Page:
Highlights

Ejnar Nielsen (1872-1956), And in His Eyes I Saw Death, 1897

© Ejnar Nielsen, And in His Eyes I Saw Death, 1897.

Of all Ejnar Nielsen’s works from his years spent in the small Jutland town in Gjern 1894-1900, this is the painting that stays with you.

A dialogue about death
Spectators have no chance of letting their gaze and mind wander. We are transfixed, drawn into a dialogue about the inescapable, the meaningless, and if our gaze seeks to look away, it is met and stopped by the large dark coffin to the left. The colour scheme is dark and sombre, and every element in the picture serves to accentuate and relay the feeling of total powerlessness in this waiting room of Death.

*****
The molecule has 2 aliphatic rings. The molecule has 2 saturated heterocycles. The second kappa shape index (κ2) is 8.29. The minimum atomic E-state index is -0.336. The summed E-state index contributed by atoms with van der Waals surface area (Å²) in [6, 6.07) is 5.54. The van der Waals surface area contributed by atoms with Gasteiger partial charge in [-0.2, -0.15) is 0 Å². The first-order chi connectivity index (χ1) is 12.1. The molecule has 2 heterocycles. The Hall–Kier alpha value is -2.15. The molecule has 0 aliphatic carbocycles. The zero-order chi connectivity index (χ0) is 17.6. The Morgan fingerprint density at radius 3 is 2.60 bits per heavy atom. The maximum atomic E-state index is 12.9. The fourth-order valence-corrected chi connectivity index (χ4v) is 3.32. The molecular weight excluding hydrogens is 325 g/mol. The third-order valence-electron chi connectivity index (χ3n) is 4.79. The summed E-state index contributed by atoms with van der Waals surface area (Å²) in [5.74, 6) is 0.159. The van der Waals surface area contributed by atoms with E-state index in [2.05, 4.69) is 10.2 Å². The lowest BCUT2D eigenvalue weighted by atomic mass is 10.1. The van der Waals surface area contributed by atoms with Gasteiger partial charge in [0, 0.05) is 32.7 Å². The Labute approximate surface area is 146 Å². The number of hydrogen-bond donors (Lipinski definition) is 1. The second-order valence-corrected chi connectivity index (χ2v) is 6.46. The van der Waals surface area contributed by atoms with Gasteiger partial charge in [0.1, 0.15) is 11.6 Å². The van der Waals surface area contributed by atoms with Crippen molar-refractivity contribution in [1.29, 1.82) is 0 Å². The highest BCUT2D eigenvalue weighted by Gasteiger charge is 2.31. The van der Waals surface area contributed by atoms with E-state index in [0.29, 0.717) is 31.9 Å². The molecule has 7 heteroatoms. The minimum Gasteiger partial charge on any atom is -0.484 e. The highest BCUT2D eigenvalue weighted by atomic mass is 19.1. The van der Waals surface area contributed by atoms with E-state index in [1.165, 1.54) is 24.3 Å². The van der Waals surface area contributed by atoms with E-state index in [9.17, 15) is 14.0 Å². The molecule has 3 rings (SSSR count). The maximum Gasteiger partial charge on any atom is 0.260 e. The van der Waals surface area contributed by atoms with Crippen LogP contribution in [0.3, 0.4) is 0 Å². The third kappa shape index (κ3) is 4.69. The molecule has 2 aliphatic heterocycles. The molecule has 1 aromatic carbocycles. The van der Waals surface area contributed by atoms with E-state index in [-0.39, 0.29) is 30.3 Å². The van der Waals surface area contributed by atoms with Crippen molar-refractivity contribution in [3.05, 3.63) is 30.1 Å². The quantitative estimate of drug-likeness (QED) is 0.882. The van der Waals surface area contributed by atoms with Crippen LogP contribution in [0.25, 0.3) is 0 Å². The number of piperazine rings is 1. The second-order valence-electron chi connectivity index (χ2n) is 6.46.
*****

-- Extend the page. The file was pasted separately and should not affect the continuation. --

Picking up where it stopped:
The many victims of tuberculosis
The young man was afflicted with tuberculosis, a disease which claimed particularly many victims among Ejnar Nielsen’s contemporaries in the 1890s, a fact which might explain the sympathetic insight and fascination with death that characterises this picture.

A testimony of the artist's world view
Suspended between tortured life and the release of death, this painting is a very personal testimony to Ejnar Nielsen’s world view, which did not include a God. In Ejnar Nielsen’s universe, man is left to his own devices; we must face the random fate allotted to us all, handling it as best we can and finding beauty in our lives in spite of everything. A painful realisation that was a particular feature of the turn of the century, but which appears at its most raw and honest in Ejnar Nielsen’s art.

Updated: 26.aug.2014
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